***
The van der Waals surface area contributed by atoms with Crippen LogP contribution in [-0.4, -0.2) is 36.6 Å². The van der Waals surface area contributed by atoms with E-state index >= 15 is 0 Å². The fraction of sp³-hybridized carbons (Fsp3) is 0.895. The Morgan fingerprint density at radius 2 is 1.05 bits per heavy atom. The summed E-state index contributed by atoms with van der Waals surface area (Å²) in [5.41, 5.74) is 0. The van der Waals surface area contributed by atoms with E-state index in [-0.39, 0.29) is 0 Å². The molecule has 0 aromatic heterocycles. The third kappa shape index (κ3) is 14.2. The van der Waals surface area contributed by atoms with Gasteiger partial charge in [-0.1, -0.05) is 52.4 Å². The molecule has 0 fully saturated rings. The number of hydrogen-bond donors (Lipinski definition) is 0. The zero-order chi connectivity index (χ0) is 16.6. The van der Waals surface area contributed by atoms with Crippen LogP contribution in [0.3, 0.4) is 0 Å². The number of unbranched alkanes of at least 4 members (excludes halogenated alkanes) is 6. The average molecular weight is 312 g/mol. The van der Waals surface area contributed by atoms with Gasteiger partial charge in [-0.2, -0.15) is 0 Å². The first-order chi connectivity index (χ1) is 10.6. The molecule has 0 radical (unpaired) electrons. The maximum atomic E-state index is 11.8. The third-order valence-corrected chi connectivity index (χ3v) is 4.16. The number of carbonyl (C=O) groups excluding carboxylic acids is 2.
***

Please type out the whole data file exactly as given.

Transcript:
The van der Waals surface area contributed by atoms with Crippen LogP contribution in [-0.4, -0.2) is 36.6 Å². The van der Waals surface area contributed by atoms with E-state index >= 15 is 0 Å². The fraction of sp³-hybridized carbons (Fsp3) is 0.895. The Morgan fingerprint density at radius 2 is 1.05 bits per heavy atom. The summed E-state index contributed by atoms with van der Waals surface area (Å²) in [5.41, 5.74) is 0. The van der Waals surface area contributed by atoms with E-state index in [-0.39, 0.29) is 0 Å². The molecule has 0 aromatic heterocycles. The third kappa shape index (κ3) is 14.2. The van der Waals surface area contributed by atoms with Gasteiger partial charge in [-0.1, -0.05) is 52.4 Å². The molecule has 0 fully saturated rings. The number of hydrogen-bond donors (Lipinski definition) is 0. The zero-order chi connectivity index (χ0) is 16.6. The van der Waals surface area contributed by atoms with Crippen LogP contribution in [0.3, 0.4) is 0 Å². The number of unbranched alkanes of at least 4 members (excludes halogenated alkanes) is 6. The average molecular weight is 312 g/mol. The van der Waals surface area contributed by atoms with Gasteiger partial charge in [-0.2, -0.15) is 0 Å². The first-order chi connectivity index (χ1) is 10.6. The molecule has 0 radical (unpaired) electrons. The maximum atomic E-state index is 11.8. The third-order valence-corrected chi connectivity index (χ3v) is 4.16. The number of carbonyl (C=O) groups excluding carboxylic acids is 2.